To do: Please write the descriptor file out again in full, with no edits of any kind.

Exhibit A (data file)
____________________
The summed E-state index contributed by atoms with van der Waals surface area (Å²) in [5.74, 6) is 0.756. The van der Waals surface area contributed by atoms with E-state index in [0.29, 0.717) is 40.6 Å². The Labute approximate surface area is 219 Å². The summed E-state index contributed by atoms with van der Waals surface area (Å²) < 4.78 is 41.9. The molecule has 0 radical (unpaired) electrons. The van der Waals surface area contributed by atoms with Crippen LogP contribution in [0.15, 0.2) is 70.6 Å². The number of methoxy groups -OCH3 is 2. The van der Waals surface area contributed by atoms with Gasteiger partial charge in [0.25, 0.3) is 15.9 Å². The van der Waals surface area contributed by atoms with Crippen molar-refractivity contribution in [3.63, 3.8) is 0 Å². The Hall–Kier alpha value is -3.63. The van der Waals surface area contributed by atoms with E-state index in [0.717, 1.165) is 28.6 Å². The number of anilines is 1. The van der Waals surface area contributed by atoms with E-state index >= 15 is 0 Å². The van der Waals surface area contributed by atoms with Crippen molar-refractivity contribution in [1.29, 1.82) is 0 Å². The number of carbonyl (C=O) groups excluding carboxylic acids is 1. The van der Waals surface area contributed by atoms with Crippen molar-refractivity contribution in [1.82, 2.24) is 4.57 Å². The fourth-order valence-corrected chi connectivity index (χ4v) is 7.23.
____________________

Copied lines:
The summed E-state index contributed by atoms with van der Waals surface area (Å²) in [5.74, 6) is 0.756. The van der Waals surface area contributed by atoms with E-state index in [0.29, 0.717) is 40.6 Å². The Labute approximate surface area is 219 Å². The summed E-state index contributed by atoms with van der Waals surface area (Å²) < 4.78 is 41.9. The molecule has 0 radical (unpaired) electrons. The van der Waals surface area contributed by atoms with Crippen LogP contribution in [0.15, 0.2) is 70.6 Å². The number of methoxy groups -OCH3 is 2. The van der Waals surface area contributed by atoms with Gasteiger partial charge in [0.25, 0.3) is 15.9 Å². The van der Waals surface area contributed by atoms with Crippen molar-refractivity contribution in [3.63, 3.8) is 0 Å². The Hall–Kier alpha value is -3.63. The van der Waals surface area contributed by atoms with E-state index in [0.717, 1.165) is 28.6 Å². The number of anilines is 1. The van der Waals surface area contributed by atoms with E-state index >= 15 is 0 Å². The van der Waals surface area contributed by atoms with Crippen molar-refractivity contribution in [1.29, 1.82) is 0 Å². The number of carbonyl (C=O) groups excluding carboxylic acids is 1. The van der Waals surface area contributed by atoms with Crippen molar-refractivity contribution in [1.82, 2.24) is 4.57 Å². The fourth-order valence-corrected chi connectivity index (χ4v) is 7.23.